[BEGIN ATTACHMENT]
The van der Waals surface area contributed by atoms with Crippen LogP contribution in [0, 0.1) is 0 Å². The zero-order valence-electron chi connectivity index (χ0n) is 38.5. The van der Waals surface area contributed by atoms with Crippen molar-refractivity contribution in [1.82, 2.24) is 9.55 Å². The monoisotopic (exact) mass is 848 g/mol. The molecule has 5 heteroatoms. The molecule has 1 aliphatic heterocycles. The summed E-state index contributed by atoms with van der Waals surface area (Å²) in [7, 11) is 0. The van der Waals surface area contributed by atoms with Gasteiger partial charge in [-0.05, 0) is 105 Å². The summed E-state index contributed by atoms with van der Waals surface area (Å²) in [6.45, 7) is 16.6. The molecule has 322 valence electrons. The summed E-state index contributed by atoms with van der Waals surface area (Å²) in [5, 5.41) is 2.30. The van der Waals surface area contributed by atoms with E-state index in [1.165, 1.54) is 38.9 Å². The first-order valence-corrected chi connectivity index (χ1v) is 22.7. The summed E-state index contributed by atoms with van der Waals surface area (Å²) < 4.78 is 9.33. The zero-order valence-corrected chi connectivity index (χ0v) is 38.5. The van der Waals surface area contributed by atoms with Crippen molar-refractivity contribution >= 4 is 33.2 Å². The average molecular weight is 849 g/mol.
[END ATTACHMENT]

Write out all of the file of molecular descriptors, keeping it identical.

The van der Waals surface area contributed by atoms with Crippen LogP contribution in [0, 0.1) is 0 Å². The zero-order valence-electron chi connectivity index (χ0n) is 38.5. The van der Waals surface area contributed by atoms with Crippen molar-refractivity contribution in [1.82, 2.24) is 9.55 Å². The monoisotopic (exact) mass is 848 g/mol. The molecule has 5 heteroatoms. The molecule has 1 aliphatic heterocycles. The summed E-state index contributed by atoms with van der Waals surface area (Å²) in [7, 11) is 0. The van der Waals surface area contributed by atoms with Gasteiger partial charge in [-0.05, 0) is 105 Å². The summed E-state index contributed by atoms with van der Waals surface area (Å²) in [6.45, 7) is 16.6. The molecule has 322 valence electrons. The summed E-state index contributed by atoms with van der Waals surface area (Å²) in [5, 5.41) is 2.30. The van der Waals surface area contributed by atoms with E-state index in [1.165, 1.54) is 38.9 Å². The first-order valence-corrected chi connectivity index (χ1v) is 22.7. The summed E-state index contributed by atoms with van der Waals surface area (Å²) < 4.78 is 9.33. The zero-order valence-corrected chi connectivity index (χ0v) is 38.5. The van der Waals surface area contributed by atoms with Crippen molar-refractivity contribution >= 4 is 33.2 Å². The average molecular weight is 849 g/mol.